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David Nirenberg

David Nirenberg is the Director and Leon Levy Professor at the Institute for Advanced Study. A historian and author, Nirenberg is recognized for wide-ranging scholarship on the interaction of Christians, Jews, and Muslims in medieval Europe and the Mediterranean. His research provides timely insight into questions of racism, Anti-Semitism, and Christian-Muslim relations.

"I grew up in a Spanish-speaking household in upstate New York, sparking my lifelong attraction to conversations across languages and cultures. As a Visitor at the Institute in 1996, I remember feeling as if I had suddenly found home. My experience was typical: the Institute’s polyglot conversations change every scholar who enters them, creating new connections and enabling discovery."

At the University of Chicago, Nirenberg served as Dean of the Division of the Social Sciences; Deborah R. and Edgar D. Jannotta Distinguished Service Professor of Social Thought, History, Divinity, Romance Languages and Literatures, and the College; Executive Vice Provost; and Interim Dean of the Divinity School.

As founding director of the Neubauer Collegium for Culture and Society, he championed a program that afforded both funding and space to catalyze collaborations across every division, school, and affiliated laboratory at the university.

While dean of the Division of the Social Sciences at the University of Chicago, Nirenberg led efforts to create the Computational Social Science program and to establish the Center for International Social Science Research and the Committee on Quantitative Social Science. These endeavors shared the goal of accelerating the diffusion of new methodologies across disciplinary boundaries and expanding possibilities for discovery.

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Nirenberg’s written work spans disciplines, cultures, and historical periods. In his first book, Communities of Violence: Persecution of Minorities in the Middle Ages (Princeton University Press, 1996), Nirenberg explores the concept of religious violence in the Middle Ages. With a more macro focus in Anti-Judaism: The Western Tradition (W.W. Norton, 2013), Nirenberg considers how foundational anti-Judaism is to the history of the West. In Neighboring Faiths: Christianity, Islam, and Judaism, Medieval and Modern (University of Chicago Press, 2014), Nirenberg draws a direct link between the history of Muslims, Christians, and Jews in the Middle Ages and their relations in the present. He is co-author with his father (Ricardo Nirenberg) of Uncountable: A Philosophical History of Number and Humanity from Antiquity to the Present (University of Chicago Press, 2021), which seeks to understand the powers and limits of the sciences and the humanities.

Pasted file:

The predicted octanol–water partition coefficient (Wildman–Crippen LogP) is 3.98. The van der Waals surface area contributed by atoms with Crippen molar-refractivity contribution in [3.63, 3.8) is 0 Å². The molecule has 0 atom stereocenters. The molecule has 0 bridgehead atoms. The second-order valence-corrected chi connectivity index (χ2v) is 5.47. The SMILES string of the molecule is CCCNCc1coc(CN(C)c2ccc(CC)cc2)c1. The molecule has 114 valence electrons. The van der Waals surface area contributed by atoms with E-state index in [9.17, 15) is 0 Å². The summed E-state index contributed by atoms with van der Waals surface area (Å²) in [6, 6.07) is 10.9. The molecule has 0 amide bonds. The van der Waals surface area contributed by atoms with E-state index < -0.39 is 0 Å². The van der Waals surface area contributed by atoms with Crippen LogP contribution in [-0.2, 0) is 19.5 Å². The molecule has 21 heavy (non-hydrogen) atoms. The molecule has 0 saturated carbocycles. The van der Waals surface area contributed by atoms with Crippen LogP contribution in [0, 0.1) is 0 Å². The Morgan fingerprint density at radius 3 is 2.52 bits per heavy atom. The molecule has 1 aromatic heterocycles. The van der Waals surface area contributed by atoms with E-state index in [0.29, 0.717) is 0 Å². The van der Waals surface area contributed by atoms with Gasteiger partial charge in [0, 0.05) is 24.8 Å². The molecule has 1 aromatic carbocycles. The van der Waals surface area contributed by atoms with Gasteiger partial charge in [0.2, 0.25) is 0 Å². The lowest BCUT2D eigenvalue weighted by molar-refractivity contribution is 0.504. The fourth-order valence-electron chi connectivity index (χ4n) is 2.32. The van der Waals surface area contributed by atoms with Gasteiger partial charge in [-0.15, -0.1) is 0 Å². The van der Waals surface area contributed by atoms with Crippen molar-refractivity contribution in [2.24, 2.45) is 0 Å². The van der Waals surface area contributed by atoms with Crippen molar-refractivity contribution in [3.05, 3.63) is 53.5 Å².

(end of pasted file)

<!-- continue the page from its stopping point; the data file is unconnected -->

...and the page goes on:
In addition to winning excellence-in-teaching awards at Johns Hopkins and Rice University, Nirenberg has received various prizes and honors, including the Historikerpreis from the city of Münster and the Laing Prize from University of Chicago Press in 2017, an honorary doctorate from the University of Haifa (2016), the Ralph Waldo Emerson Prize from Phi Beta Kappa (2014), the John Nicholas Brown Prize from the Medieval Academy of America (2000), and the Herbert Baxter Adams Prize (1999) and Premio del Rey Prize (1997) from the American Historical Association.

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Andrea Kane

He received visiting fellowships from numerous institutions, including the Wissenschaftskolleg zu Berlin; the Center for Advanced Study in the Behavioral Sciences, Palo Alto, CA; the École des Hautes Études en Sciences Sociales; the Consejo Superior de Investigaciones Cientificas; and the Institute for Advanced Study, Princeton, NJ.

Nirenberg is a member of the American Academy of Arts and Sciences, History and Philosophy/Religion sections (2016) and the Medieval Academy of America (2015).

Nirenberg was born to immigrant parents from Argentina who eventually settled in Albany, NY. He graduated with an A.B. (1986) from Yale University and earned his M.A. (1989) and Ph.D. (1992) from Princeton University’s Department of History. Nirenberg was a visiting scholar in the IAS School of Historical Studies (1996–97).